A Muslim Primer

The book "A Muslim Primer", used in at least one 9th grade World History section, contains numerous and obvious falsehoods. For example, the section read by Newton students states that the Catholic church is “reconsidering polygamy as a Christian option”. After several parents pointed out that the claim was absurd, the NPS agreed to ‘fix’ the problem by whiting it out. However, numerous other inaccuracies and deceptive omissions remain:

  • The book cites with approval a claim that the late astronaut Neil Armstrong was a ‘secret’ Muslim, unable to declare his faith publicly for fear of losing his government job. Armstrong repeatedly denied this and was buried in a Christian graveyard after a Christian burial service.

  • Ayatollah Khomeini, a despot who had thousands of Iranians executed without trial, is described only as a "brilliant Shiite theologian". There is no mention of his role in the Iranian revolution and afterward, much less of his role in the torture and murder of thousands of people.

  • Although there is much discussion of modern-day prejudice against Muslims, there is no mention of Islamist* violence against Jews and Christians or the fact that Jews are the targets of hate crimes at nine times the rate as Muslims.

  • Population figures are inflated up to 300%. A Muslim Primer states there are "four or five million" Muslims in the United States; the actual number in 2002, when the current edition was published, was approximately 1.6 million. The book also states that the world population of Christians and Muslims is approximately equivalent; however 2010 reports indicate that there are 2.2 billion Christians and 1.6 billion Muslims worldwide. (Figures are not in error - there are approximately 1.6 million Muslims in the U.S. and 1.6 billion worldwide).

  • A chapter assigned to students – a supposedly ‘comprehensive’ analysis of the role of women in Islam – has many inaccuracies and major omissions. The book states that two-thirds of all women in pre-Islamic Arabia were slaves (p. 126) and that women, in general, were “scantily attired and often topless” (p. 128). No citations are given.

The statements have no basis of support. While slavery was common in both pre- and post-Islamic Arabia, there is no agreement that 2/3 of the female population were slaves. Regarding women's clothing, contemporaneous accounts indicate that both men and women wore dark robes or wraps.

  • The chapter also grossly misstates the ‘progressive’ role of Islam in promoting women’s rights. The book’s author claims that “much of what the Quran advocates for women was not seen in the West until one hundred years ago”. This is at best only partially true. Although medieval women often had more rights under Islamic nations than in the West, Western women gained numerous legal rights, including the right to travel freely – which women in some Islamic nations still do not have - beginning as early as the 1200s with the English Magna Carta. (See here and here for an analysis of the cultural reasons for the differences in women's rights between modern and traditional Islamic societies). This lack of accuracy and praise of non-existent virtues renders A Muslim Primer unsuitable for classroom use.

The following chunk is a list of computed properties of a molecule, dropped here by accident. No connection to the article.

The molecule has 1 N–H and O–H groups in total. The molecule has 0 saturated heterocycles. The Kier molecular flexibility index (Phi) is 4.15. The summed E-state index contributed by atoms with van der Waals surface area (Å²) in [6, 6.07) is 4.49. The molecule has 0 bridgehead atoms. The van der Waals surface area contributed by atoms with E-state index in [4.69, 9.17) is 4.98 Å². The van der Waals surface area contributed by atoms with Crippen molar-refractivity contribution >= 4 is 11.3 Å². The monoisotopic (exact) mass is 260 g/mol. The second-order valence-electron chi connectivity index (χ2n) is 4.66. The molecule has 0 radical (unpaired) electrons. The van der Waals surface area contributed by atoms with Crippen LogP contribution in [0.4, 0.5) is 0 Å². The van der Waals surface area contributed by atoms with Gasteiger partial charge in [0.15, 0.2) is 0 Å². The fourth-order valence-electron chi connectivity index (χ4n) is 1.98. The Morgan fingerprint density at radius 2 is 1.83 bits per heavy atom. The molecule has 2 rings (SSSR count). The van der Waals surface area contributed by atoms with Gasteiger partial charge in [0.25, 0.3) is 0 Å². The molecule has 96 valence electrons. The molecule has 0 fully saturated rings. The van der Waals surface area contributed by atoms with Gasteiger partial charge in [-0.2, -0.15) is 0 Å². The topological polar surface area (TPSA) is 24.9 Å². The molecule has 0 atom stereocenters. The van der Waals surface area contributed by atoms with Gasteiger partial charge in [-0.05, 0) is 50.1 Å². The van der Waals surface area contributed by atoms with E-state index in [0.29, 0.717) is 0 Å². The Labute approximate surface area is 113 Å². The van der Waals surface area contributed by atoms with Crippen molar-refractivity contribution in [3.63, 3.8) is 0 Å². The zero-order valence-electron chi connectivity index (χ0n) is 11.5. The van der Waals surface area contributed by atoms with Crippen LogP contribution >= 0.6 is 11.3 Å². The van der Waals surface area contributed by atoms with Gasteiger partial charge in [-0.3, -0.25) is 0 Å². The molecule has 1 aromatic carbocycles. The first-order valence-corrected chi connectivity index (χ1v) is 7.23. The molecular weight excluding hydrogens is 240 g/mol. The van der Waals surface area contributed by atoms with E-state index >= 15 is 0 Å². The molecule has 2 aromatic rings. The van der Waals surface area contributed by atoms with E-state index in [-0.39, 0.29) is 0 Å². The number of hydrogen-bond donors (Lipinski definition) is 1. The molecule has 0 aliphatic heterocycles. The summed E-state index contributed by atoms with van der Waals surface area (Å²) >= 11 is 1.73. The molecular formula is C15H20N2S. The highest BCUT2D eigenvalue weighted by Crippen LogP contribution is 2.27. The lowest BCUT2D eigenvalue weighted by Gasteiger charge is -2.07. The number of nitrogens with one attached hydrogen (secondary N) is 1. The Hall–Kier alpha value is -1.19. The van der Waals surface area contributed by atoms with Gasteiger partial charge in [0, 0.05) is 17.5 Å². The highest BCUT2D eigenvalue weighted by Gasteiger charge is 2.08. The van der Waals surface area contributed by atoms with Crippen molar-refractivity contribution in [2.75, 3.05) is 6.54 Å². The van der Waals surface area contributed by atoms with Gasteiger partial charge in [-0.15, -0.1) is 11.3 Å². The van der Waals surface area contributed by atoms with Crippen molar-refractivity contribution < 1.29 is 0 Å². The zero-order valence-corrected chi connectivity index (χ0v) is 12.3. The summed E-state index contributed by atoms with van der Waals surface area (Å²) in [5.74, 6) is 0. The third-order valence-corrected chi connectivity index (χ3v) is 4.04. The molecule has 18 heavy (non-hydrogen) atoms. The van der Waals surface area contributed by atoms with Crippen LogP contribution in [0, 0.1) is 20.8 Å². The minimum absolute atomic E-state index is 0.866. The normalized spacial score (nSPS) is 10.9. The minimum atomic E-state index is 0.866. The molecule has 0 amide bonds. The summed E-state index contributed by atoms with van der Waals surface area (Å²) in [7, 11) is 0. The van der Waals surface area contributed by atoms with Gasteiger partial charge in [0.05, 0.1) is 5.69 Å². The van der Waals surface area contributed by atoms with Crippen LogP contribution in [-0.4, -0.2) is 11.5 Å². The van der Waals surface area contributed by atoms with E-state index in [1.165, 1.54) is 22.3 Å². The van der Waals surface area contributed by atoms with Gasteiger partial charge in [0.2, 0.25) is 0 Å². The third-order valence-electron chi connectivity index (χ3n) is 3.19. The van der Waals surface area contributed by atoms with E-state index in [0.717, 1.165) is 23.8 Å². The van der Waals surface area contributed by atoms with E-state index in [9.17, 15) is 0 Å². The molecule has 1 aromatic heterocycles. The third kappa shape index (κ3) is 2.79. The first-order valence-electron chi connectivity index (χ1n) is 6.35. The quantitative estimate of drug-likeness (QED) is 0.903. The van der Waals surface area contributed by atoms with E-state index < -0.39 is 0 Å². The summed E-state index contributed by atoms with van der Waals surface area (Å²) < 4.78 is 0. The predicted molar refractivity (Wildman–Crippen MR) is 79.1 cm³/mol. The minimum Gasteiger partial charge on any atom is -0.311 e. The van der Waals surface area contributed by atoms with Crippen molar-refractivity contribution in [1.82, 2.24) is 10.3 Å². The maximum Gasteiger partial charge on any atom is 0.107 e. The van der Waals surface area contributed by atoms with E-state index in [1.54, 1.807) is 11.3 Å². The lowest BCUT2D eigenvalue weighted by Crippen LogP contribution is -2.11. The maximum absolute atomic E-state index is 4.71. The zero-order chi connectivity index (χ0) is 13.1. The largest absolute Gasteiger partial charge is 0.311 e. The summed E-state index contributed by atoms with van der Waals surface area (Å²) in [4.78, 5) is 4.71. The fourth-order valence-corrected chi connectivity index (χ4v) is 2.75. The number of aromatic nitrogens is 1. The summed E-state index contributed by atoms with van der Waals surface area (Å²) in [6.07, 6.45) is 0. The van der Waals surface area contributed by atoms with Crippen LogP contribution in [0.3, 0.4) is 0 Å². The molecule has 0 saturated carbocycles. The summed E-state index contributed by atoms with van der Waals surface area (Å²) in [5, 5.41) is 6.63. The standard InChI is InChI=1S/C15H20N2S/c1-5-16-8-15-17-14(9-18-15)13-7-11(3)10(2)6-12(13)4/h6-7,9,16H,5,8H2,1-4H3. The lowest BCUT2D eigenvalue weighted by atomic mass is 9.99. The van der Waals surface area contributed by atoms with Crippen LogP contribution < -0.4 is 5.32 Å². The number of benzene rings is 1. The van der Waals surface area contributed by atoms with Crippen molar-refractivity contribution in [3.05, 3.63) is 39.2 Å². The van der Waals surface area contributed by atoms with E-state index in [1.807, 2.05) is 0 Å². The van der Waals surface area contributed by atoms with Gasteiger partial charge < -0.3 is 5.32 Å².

The most egregious problem with the book's chapter on women, however, is that it entirely fails to state that under some interpretations of Islamic law, girls can be married at age six and the marriage consummated at age nine. The male marriage partner is chosen by the parents and is usually an adult. This is not a hypothetical issue – girls in Yemen and some other Islamic nations are regularly married, against their will, well before puberty; some die in childbirth or from being raped by their ‘husbands’. Muslim girls from Western nations, including the United States, also continue to be forced into marriage even today. Some are deceived and kidnapped by family members, taken abroad, and forced to marry; some are unable to return home for years or ever. Although early marriage is not the norm in many Muslim-majority nations and is practiced by other religions as well, it is often promoted as a religious obligation.

A number of Muslim-majority nations, including Yemen, Saudi Arabia, Turkey, Niger, Iran, South Sudan, and Mauritania, allow the marriage of girls under the age of twelve, and organizations in Egypt strive to either lower the age of marriage or to entirely remove age limits.

In considering legal status, the freedom to choose one's partner and the age at which one marries is vitally important. No system that supports the forced marriage of children is "progressive". The omission of this aspect of Islamic law, which still affects millions of girls today, is a deception about a fundamental issue of human rights.

By continuing to use this book, Newton schools are misleading students about important and fundamental issues of religion, demographics, and human rights.


* Please note the distinction between "Islamic" and "Islamist". "Islamic" refers to Islam itself; "Islamist" refers to extremist or radical Islam. The vast majority of Muslims do not ascribe to Islamist values.